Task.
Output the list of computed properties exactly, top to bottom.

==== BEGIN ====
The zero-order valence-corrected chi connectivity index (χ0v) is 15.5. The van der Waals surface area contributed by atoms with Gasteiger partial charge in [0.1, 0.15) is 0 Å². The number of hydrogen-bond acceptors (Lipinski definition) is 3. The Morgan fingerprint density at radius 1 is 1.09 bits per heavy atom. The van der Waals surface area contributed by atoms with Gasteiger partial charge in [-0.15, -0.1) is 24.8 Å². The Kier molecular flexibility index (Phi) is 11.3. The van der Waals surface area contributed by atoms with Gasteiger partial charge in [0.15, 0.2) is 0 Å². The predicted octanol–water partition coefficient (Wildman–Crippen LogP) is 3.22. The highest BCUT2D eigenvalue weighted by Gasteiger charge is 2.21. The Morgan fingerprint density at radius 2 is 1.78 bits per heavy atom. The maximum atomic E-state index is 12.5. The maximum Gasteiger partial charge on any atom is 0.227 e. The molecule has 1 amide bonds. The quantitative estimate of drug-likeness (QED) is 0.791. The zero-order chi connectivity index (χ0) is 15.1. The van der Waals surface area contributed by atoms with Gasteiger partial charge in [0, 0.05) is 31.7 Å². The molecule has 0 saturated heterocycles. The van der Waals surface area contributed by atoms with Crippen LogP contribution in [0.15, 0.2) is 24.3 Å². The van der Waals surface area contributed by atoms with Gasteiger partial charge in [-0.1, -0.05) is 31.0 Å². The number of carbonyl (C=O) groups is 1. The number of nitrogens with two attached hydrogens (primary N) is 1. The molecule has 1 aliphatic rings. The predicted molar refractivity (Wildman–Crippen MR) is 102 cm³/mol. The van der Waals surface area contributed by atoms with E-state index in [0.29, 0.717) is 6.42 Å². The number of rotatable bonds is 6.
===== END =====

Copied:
The zero-order valence-corrected chi connectivity index (χ0v) is 15.5. The van der Waals surface area contributed by atoms with Gasteiger partial charge in [0.1, 0.15) is 0 Å². The number of hydrogen-bond acceptors (Lipinski definition) is 3. The Morgan fingerprint density at radius 1 is 1.09 bits per heavy atom. The van der Waals surface area contributed by atoms with Gasteiger partial charge in [-0.15, -0.1) is 24.8 Å². The Kier molecular flexibility index (Phi) is 11.3. The van der Waals surface area contributed by atoms with Gasteiger partial charge in [0.15, 0.2) is 0 Å². The predicted octanol–water partition coefficient (Wildman–Crippen LogP) is 3.22. The highest BCUT2D eigenvalue weighted by Gasteiger charge is 2.21. The Morgan fingerprint density at radius 2 is 1.78 bits per heavy atom. The maximum atomic E-state index is 12.5. The maximum Gasteiger partial charge on any atom is 0.227 e. The molecule has 1 amide bonds. The quantitative estimate of drug-likeness (QED) is 0.791. The zero-order chi connectivity index (χ0) is 15.1. The van der Waals surface area contributed by atoms with Gasteiger partial charge in [0, 0.05) is 31.7 Å². The molecule has 0 saturated heterocycles. The van der Waals surface area contributed by atoms with Crippen LogP contribution in [0.15, 0.2) is 24.3 Å². The van der Waals surface area contributed by atoms with Gasteiger partial charge in [-0.1, -0.05) is 31.0 Å². The number of carbonyl (C=O) groups is 1. The number of nitrogens with two attached hydrogens (primary N) is 1. The molecule has 1 aliphatic rings. The predicted molar refractivity (Wildman–Crippen MR) is 102 cm³/mol. The van der Waals surface area contributed by atoms with E-state index in [0.29, 0.717) is 6.42 Å². The number of rotatable bonds is 6.